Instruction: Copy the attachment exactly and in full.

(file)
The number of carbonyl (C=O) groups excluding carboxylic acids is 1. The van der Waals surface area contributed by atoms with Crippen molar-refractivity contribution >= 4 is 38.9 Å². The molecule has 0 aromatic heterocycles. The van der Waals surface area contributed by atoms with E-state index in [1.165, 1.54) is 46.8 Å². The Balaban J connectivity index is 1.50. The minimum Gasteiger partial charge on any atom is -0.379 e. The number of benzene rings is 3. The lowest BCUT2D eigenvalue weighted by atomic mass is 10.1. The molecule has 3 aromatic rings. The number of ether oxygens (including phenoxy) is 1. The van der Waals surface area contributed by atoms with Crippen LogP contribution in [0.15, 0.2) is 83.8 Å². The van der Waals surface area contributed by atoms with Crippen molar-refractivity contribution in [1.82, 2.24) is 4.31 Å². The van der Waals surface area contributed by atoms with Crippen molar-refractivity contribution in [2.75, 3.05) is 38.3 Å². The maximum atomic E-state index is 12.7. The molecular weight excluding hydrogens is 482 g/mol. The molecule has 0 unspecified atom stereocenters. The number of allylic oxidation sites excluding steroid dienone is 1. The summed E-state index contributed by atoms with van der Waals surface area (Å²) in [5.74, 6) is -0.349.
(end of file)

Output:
The number of carbonyl (C=O) groups excluding carboxylic acids is 1. The van der Waals surface area contributed by atoms with Crippen molar-refractivity contribution >= 4 is 38.9 Å². The molecule has 0 aromatic heterocycles. The van der Waals surface area contributed by atoms with E-state index in [1.165, 1.54) is 46.8 Å². The Balaban J connectivity index is 1.50. The minimum Gasteiger partial charge on any atom is -0.379 e. The number of benzene rings is 3. The lowest BCUT2D eigenvalue weighted by atomic mass is 10.1. The molecule has 3 aromatic rings. The number of ether oxygens (including phenoxy) is 1. The van der Waals surface area contributed by atoms with Crippen LogP contribution in [0.15, 0.2) is 83.8 Å². The van der Waals surface area contributed by atoms with Crippen molar-refractivity contribution in [1.82, 2.24) is 4.31 Å². The van der Waals surface area contributed by atoms with Crippen molar-refractivity contribution in [2.75, 3.05) is 38.3 Å². The maximum atomic E-state index is 12.7. The molecular weight excluding hydrogens is 482 g/mol. The molecule has 0 unspecified atom stereocenters. The number of allylic oxidation sites excluding steroid dienone is 1. The summed E-state index contributed by atoms with van der Waals surface area (Å²) in [5.74, 6) is -0.349.